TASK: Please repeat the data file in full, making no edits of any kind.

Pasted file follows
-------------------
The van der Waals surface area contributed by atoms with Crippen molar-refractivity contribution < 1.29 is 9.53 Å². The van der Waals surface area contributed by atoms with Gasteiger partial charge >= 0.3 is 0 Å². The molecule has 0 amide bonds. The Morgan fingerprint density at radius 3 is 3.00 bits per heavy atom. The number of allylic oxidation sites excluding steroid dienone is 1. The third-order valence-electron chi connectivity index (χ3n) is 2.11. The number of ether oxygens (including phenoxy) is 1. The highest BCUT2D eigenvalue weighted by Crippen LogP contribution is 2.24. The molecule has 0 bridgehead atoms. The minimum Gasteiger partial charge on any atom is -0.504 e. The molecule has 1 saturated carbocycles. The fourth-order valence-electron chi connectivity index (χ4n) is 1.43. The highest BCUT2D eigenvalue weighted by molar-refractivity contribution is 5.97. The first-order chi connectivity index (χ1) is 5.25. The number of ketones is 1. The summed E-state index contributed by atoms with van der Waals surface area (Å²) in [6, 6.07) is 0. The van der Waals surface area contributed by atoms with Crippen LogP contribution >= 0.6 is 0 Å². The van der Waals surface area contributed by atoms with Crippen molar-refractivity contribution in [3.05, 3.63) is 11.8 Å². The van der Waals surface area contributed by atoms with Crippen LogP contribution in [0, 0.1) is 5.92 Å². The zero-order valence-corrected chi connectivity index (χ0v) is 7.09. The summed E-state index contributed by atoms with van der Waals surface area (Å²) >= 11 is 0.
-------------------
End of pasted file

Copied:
The van der Waals surface area contributed by atoms with Crippen molar-refractivity contribution < 1.29 is 9.53 Å². The van der Waals surface area contributed by atoms with Gasteiger partial charge >= 0.3 is 0 Å². The molecule has 0 amide bonds. The Morgan fingerprint density at radius 3 is 3.00 bits per heavy atom. The number of allylic oxidation sites excluding steroid dienone is 1. The third-order valence-electron chi connectivity index (χ3n) is 2.11. The number of ether oxygens (including phenoxy) is 1. The highest BCUT2D eigenvalue weighted by Crippen LogP contribution is 2.24. The molecule has 0 bridgehead atoms. The minimum Gasteiger partial charge on any atom is -0.504 e. The molecule has 1 saturated carbocycles. The fourth-order valence-electron chi connectivity index (χ4n) is 1.43. The highest BCUT2D eigenvalue weighted by molar-refractivity contribution is 5.97. The first-order chi connectivity index (χ1) is 5.25. The number of ketones is 1. The summed E-state index contributed by atoms with van der Waals surface area (Å²) in [6, 6.07) is 0. The van der Waals surface area contributed by atoms with Crippen LogP contribution >= 0.6 is 0 Å². The van der Waals surface area contributed by atoms with Crippen molar-refractivity contribution in [3.05, 3.63) is 11.8 Å². The van der Waals surface area contributed by atoms with Crippen LogP contribution in [0, 0.1) is 5.92 Å². The zero-order valence-corrected chi connectivity index (χ0v) is 7.09. The summed E-state index contributed by atoms with van der Waals surface area (Å²) >= 11 is 0.